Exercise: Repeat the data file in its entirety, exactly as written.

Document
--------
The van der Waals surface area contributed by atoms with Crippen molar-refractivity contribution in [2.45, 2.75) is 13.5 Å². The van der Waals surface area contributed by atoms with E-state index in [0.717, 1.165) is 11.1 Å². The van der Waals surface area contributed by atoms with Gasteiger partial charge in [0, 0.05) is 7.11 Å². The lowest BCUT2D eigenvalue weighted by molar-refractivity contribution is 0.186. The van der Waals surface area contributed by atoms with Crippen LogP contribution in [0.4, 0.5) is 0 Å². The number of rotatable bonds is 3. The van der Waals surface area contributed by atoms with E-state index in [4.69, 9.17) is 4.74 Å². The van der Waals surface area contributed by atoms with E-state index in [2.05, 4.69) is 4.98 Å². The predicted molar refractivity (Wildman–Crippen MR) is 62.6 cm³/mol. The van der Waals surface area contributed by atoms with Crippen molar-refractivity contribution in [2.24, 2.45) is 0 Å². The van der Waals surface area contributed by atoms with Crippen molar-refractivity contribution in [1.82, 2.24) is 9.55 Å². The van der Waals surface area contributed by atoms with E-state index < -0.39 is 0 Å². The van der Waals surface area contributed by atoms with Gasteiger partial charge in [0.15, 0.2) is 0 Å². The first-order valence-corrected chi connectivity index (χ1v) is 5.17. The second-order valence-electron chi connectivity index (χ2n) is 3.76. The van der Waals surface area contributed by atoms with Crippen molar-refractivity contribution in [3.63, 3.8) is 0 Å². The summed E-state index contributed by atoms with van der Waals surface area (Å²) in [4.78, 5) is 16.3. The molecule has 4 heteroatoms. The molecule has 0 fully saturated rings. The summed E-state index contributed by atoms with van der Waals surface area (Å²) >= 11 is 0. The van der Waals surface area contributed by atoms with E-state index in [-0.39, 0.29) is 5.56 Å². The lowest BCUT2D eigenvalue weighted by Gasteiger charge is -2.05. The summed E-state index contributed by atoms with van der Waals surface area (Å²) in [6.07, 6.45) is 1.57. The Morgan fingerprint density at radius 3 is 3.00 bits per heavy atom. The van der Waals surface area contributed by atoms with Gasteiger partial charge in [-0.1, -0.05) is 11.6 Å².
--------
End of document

The van der Waals surface area contributed by atoms with Crippen molar-refractivity contribution in [2.45, 2.75) is 13.5 Å². The van der Waals surface area contributed by atoms with E-state index in [0.717, 1.165) is 11.1 Å². The van der Waals surface area contributed by atoms with Gasteiger partial charge in [0, 0.05) is 7.11 Å². The lowest BCUT2D eigenvalue weighted by molar-refractivity contribution is 0.186. The van der Waals surface area contributed by atoms with Crippen LogP contribution in [0.4, 0.5) is 0 Å². The number of rotatable bonds is 3. The van der Waals surface area contributed by atoms with E-state index in [4.69, 9.17) is 4.74 Å². The van der Waals surface area contributed by atoms with E-state index in [2.05, 4.69) is 4.98 Å². The predicted molar refractivity (Wildman–Crippen MR) is 62.6 cm³/mol. The van der Waals surface area contributed by atoms with Crippen molar-refractivity contribution in [2.24, 2.45) is 0 Å². The van der Waals surface area contributed by atoms with Crippen molar-refractivity contribution in [1.82, 2.24) is 9.55 Å². The van der Waals surface area contributed by atoms with E-state index < -0.39 is 0 Å². The van der Waals surface area contributed by atoms with Gasteiger partial charge in [0.15, 0.2) is 0 Å². The first-order valence-corrected chi connectivity index (χ1v) is 5.17. The second-order valence-electron chi connectivity index (χ2n) is 3.76. The van der Waals surface area contributed by atoms with Crippen molar-refractivity contribution in [3.63, 3.8) is 0 Å². The summed E-state index contributed by atoms with van der Waals surface area (Å²) in [4.78, 5) is 16.3. The molecule has 4 heteroatoms. The molecule has 0 fully saturated rings. The summed E-state index contributed by atoms with van der Waals surface area (Å²) >= 11 is 0. The van der Waals surface area contributed by atoms with E-state index in [-0.39, 0.29) is 5.56 Å². The lowest BCUT2D eigenvalue weighted by Gasteiger charge is -2.05. The summed E-state index contributed by atoms with van der Waals surface area (Å²) in [6.07, 6.45) is 1.57. The Morgan fingerprint density at radius 3 is 3.00 bits per heavy atom. The van der Waals surface area contributed by atoms with Gasteiger partial charge in [-0.1, -0.05) is 11.6 Å².